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  1. News

Army Corps okays Pasco's Ridge Road route, but more studies required

NEW PORT RICHEY — Federal environmental regulators have given initial approval to the planned route for the Ridge Road Extension, a proposed 8-mile, four-lane highway linking west Pasco to U.S. 41 in Land O'Lakes.

The Army Corps of Engineers notified Pasco officials last week that the county's preferred route, a nearly $102 million highway elevated through portions of the Serenova Preserve, is considered the "least environmentally damaging practical alternative.''

That federal ruling is necessary before the county can do additional analysis to minimize and mitigate potential damage to wetlands as part of its application for the federal permit to build the highway.

"This is not a permit,'' said retiring County Administrator Michele Baker. "This is a very important next step, and we are excited about the opportunity to move forward to bring this critical public safety project to a permitting closure.''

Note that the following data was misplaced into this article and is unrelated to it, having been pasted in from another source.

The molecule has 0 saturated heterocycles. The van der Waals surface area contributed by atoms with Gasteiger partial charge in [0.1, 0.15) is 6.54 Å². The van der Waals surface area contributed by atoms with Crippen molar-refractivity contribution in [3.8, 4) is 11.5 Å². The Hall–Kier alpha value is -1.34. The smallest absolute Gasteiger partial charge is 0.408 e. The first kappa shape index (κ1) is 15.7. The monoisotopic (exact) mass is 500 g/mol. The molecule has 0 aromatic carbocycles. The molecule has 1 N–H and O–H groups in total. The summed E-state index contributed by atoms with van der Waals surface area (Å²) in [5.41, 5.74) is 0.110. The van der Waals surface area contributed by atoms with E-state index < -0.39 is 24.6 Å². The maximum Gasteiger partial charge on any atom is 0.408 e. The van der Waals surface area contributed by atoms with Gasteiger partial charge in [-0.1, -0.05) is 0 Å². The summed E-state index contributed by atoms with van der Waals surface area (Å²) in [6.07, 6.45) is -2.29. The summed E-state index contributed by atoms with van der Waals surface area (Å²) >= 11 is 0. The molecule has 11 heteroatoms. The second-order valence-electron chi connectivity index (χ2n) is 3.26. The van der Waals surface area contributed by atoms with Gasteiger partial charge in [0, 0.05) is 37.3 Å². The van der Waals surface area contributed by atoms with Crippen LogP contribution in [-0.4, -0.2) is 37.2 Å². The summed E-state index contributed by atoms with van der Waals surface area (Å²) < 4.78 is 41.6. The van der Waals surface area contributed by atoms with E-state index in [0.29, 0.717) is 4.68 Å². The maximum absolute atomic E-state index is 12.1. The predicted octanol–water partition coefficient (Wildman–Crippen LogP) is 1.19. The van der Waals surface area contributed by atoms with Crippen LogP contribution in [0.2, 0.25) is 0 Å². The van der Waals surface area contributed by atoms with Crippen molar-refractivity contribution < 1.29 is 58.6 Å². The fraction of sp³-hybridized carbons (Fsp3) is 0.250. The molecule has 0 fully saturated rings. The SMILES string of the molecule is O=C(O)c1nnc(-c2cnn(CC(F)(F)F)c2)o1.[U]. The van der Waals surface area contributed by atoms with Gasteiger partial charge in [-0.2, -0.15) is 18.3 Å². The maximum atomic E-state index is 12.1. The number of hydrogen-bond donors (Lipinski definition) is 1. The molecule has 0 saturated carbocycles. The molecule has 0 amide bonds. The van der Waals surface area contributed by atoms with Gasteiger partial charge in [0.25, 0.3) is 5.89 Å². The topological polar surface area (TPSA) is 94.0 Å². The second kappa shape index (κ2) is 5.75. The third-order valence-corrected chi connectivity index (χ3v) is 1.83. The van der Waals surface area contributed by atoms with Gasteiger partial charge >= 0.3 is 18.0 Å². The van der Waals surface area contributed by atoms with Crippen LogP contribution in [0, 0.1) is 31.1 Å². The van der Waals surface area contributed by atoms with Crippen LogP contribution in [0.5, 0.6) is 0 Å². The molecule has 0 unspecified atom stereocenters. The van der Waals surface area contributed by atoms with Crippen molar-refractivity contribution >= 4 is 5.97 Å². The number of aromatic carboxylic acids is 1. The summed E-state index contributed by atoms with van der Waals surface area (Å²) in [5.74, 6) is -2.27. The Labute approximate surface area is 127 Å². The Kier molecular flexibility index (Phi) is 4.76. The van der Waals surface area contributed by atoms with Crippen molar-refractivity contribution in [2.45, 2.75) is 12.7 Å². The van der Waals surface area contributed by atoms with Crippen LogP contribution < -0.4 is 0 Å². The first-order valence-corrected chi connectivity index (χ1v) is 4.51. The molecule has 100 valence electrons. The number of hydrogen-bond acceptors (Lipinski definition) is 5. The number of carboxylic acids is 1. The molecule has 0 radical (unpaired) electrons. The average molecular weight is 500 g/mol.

The county's permitting consultant, Dawson & Associates, is scheduled to brief commissioners May 9 on the next steps and possible time frame for completing the permitting process.

U.S. Rep. Gus Bilirakis, R-Palm Harbor, announced the Army Corps' preliminary route approval late Monday afternoon.

"Continuing nearly two decades of work, I'm pleased to report further progress in the regulatory process for the Ridge Road extension project. Thanks to the efforts of state and local officials, and the people of Pasco County, I'm hopeful this critical public safety project will soon become a reality," Bilirakis said in a statement.

Pasco officials view the highway as a key emergency evacuation route for coastal residents while environmentalists object to it as an unnecessary road to serve future development.

The county first applied for its federal environmental permit in 1998, but changed tactics in 2014 and hired Dawson & Associates to rewrite the application. So far, the county has paid the company $1.1 million for its work.

The consultants studied 17 route alternatives before recommending that the highway travel on bridges across portions of the 6,500-acre Serenova Preserve. Even with the partially elevated route, the highway would impact nearly 23 acres of wetlands and 86 acres of upland wildlife habitat.

Baker said wetlands mitigation may be easier to achieve now that the 1,200-acre Old Florida mitigation bank is available on the east side of U.S. 41 near Connerton, not far from the eastern terminus of the Ridge Road Extension route.